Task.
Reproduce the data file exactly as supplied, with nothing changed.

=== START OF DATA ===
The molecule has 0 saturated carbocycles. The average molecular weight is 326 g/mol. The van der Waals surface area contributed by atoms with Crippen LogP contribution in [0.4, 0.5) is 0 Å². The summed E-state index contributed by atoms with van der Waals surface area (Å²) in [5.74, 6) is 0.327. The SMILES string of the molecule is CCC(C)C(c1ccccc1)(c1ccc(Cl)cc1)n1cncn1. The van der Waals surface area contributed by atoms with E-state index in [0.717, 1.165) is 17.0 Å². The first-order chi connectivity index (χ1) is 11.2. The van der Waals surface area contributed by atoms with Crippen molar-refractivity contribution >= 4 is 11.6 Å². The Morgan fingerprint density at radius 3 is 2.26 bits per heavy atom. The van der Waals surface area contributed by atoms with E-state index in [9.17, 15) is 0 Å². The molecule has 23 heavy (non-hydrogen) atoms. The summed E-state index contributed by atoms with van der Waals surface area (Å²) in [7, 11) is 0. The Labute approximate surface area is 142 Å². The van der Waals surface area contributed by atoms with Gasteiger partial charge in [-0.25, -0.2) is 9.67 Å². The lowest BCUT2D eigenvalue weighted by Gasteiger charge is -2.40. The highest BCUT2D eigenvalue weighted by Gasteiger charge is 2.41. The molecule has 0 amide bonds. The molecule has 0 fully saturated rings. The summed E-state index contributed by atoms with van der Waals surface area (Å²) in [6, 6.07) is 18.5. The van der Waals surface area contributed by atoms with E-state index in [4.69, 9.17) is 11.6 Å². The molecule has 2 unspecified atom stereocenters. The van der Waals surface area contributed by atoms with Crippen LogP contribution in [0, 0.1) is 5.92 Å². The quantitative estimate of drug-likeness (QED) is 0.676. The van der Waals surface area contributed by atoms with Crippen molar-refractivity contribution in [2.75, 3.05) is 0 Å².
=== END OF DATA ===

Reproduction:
The molecule has 0 saturated carbocycles. The average molecular weight is 326 g/mol. The van der Waals surface area contributed by atoms with Crippen LogP contribution in [0.4, 0.5) is 0 Å². The summed E-state index contributed by atoms with van der Waals surface area (Å²) in [5.74, 6) is 0.327. The SMILES string of the molecule is CCC(C)C(c1ccccc1)(c1ccc(Cl)cc1)n1cncn1. The van der Waals surface area contributed by atoms with E-state index in [0.717, 1.165) is 17.0 Å². The first-order chi connectivity index (χ1) is 11.2. The van der Waals surface area contributed by atoms with Crippen molar-refractivity contribution >= 4 is 11.6 Å². The Morgan fingerprint density at radius 3 is 2.26 bits per heavy atom. The van der Waals surface area contributed by atoms with E-state index in [9.17, 15) is 0 Å². The molecule has 23 heavy (non-hydrogen) atoms. The summed E-state index contributed by atoms with van der Waals surface area (Å²) in [7, 11) is 0. The Labute approximate surface area is 142 Å². The van der Waals surface area contributed by atoms with Gasteiger partial charge in [-0.25, -0.2) is 9.67 Å². The lowest BCUT2D eigenvalue weighted by Gasteiger charge is -2.40. The highest BCUT2D eigenvalue weighted by Gasteiger charge is 2.41. The molecule has 0 amide bonds. The molecule has 0 fully saturated rings. The summed E-state index contributed by atoms with van der Waals surface area (Å²) in [6, 6.07) is 18.5. The van der Waals surface area contributed by atoms with E-state index in [4.69, 9.17) is 11.6 Å². The molecule has 2 unspecified atom stereocenters. The van der Waals surface area contributed by atoms with Crippen LogP contribution in [0, 0.1) is 5.92 Å². The quantitative estimate of drug-likeness (QED) is 0.676. The van der Waals surface area contributed by atoms with Crippen molar-refractivity contribution in [2.75, 3.05) is 0 Å².